Prime Ministers Keating and Howard tried to help by offering enough funding and policy capable of delivering a full national sea highway. Prime Minister Abbott even tried to establish a Productivity Commission inquiry capable of investigating the issue.

The inquiry failed to properly address the sea highway option by suggesting Canberra first clarify the purpose of its passenger and vehicle equalization scheme. Unfortunately, Canberra confirmed otherwise, ignoring the context under which the scheme was introduced.

Over the years, despite supporting documentation, the people have faced a campaign of vilification, rejection and denial in continuing their fight for transport equality.

Even though the principle of free and fair trade across the world is advanced by Australia, It is not delivered between Victoria and Tasmania.

The Federal Government recently enhanced its Tasmanian freight equalization scheme to cover exports. However, consumables and some imports that the people of Tasmania need to just live and do business have been excluded from that scheme for three decades.

In the absence of sea-based competition, Canberra is still refusing to act to equalize the movement of people and vehicles.

Freight used in the production process is covered by the Federal freight scheme. Under Prime Minister Turnbull, will people now need to be transported in freight trucks, to qualify for equalization?

In Malcolm Turnbull’s new economy are people to matter least?

It seems the campaign for equitable transportation of people should now fade into history or not even remain in the history books of the nation.

Billions of dollars are flowing into the transport network around Australia but they are not being directed to deliver transport equality to and from Tasmania.

Is it fair that a group of people who gathered a quarter of a century ago start their campaign again? Should they wait another quarter of a century to make the most reasonable of requests a reality in a working democracy?

A simple ferry system, delivering all-year travel costs based on the cost of highway travel, would be sufficient to promptly drive the whole Tasmanian economy. It would also benefit Victoria.

Tasmania is supposed to be an equal state in a federation.

It has been largely founded through transportation. Its people have family links throughout Australia. It is ironic that it cannot now obtain sufficient transportation to effectively integrate its peoples and economy into the rest of the nation. This surely was, is and must be the very purpose of federation.

Must those on the island now ask the Queen to use the royal prerogative to commandeer sufficient ferries to equitably link the island?

Or, in the absence of justifiable and proper transport links, should the people ask to unravel the federation of the nation and seek to return to the governance of Westminster?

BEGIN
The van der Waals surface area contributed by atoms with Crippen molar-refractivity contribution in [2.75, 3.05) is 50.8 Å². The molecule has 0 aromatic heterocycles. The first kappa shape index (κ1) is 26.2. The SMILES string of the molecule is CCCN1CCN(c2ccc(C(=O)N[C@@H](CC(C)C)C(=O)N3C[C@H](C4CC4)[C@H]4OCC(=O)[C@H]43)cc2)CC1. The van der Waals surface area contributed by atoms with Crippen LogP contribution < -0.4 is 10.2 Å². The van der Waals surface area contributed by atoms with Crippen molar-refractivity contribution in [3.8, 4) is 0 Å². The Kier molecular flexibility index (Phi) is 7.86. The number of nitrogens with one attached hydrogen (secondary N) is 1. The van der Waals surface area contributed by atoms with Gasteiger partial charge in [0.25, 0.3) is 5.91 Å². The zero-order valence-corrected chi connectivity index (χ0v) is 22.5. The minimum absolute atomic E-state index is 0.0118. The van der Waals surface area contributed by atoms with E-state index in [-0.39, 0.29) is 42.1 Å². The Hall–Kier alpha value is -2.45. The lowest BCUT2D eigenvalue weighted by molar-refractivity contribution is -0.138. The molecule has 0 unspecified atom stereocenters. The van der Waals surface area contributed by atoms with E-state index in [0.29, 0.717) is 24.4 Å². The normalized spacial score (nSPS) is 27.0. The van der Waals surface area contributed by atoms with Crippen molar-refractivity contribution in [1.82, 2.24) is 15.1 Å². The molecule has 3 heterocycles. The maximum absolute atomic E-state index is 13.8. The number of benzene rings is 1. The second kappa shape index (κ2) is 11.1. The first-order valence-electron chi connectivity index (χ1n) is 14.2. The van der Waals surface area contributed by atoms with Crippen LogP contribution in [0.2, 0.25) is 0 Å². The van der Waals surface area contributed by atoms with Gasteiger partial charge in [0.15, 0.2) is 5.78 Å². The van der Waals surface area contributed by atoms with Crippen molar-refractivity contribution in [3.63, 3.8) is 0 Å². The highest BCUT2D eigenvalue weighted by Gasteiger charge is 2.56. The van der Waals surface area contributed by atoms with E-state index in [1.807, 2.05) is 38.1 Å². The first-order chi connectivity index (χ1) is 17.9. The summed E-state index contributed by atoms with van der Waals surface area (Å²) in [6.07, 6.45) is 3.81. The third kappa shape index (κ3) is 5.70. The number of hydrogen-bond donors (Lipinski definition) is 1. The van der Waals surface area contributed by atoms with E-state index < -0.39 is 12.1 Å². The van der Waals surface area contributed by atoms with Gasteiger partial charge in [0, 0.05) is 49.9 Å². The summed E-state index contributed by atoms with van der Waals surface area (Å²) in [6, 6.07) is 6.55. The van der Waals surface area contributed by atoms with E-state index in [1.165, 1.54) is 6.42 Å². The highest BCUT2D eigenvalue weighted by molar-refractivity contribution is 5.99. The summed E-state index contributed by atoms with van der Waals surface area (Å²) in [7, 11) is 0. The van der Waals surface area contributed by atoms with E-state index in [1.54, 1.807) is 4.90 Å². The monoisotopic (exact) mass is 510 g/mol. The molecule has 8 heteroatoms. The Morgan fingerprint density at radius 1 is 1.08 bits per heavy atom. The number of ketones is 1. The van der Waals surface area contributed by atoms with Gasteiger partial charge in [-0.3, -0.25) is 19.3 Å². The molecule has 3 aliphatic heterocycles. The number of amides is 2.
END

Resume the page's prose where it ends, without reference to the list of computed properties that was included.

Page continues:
Prime Minister Turnbull, surely sound commercial sense could be added to commonsense, national business and political support and mandates to fulfill the Howard promises for transport equality given two decades ago?

Or, is there no place in the new economy to just give all Australians fair access to the whole of their country, not just part of it?

The democracy that worked well for Tasmania and the Coalition in 1996 is now turning very sour.
*Peter Brohier: Winner of the AHA Tasmania award for outstanding services to tourism, and for achieving a national sea highway. Peter and his team were described as the lobbyists that had beaten the nation’s best in 1996 (Sydney Morning Herald). Acknowledged as the person most responsible for the introduction of the Bass Strait Passenger Vehicle Equalization Scheme by Tasmania’s Premier Lennon ( Hansard, House of Assembly, Tasmania). Peter is a Tasmanian by birth and is now based in Melbourne.

Author Credits: [show_post_categories parent="no" parentcategory="writers" show = "category" hyperlink="yes"]


  1. A.K.

    May 2, 2016 at 10:38 am

    #5, canola oil (rapeseed) produces one of the least amounts of oil from seed, less than 25% and requires specific growing conditions, chemical fertilisers and good quality land to produce even that amount of oil.

    On the other hand, a weed like wild radish which grows on just about any land in tas, produces over 50% usable oil.

    When devising a service like this where you are going to make long runs, like to Singapore, a smart operator would ensure they had supplies of oil along the route. It would be easy to get Aus farmers to grow good seed oil plants as a secondary crop to feed the freight ferries and as they would be using unprocessed oils, costs are even lower. There are tropical seed oils which could easily be grown around the route which produce huge amounts of burnable oil, what most people forget, is the seed used for cooking oils etc, are not the best for use in engines and we could also collect used oil round Aus for fuel.

    By utilising our used cooking oils, we could also reduce out dependence on fossil oils until we got the technology right for a better form of shipping propulsion.

    It’s one thing to do some research to debunk an idea, utilising 19th century understanding and not lateral innovative thinking. That’s our major problem, minds stuck in the sand and determine to go down with the ship, to protect their primitive ideological insanity. Which is where our political and elitist system sits.

    Of course, I’m sure others have mush better ways to reduce costs, increase income, keep our money in the state and provide for a future which will see fossil fuels become unviable within just a few short years.

    Actually, Doug, I have a viable alternative for every aspect of our society. Which is easy to do, if you are capable of stepping outside denialist programming and into the future.

    You can be sure that the Aus political system will continue to put Tas at the bottom of the list and that goes for everything. So we either take care of our own future, or we sink and that’s where our political system is taking us. Along with the refusal of people to step out of their fearful enslavement to fantasy and delusion.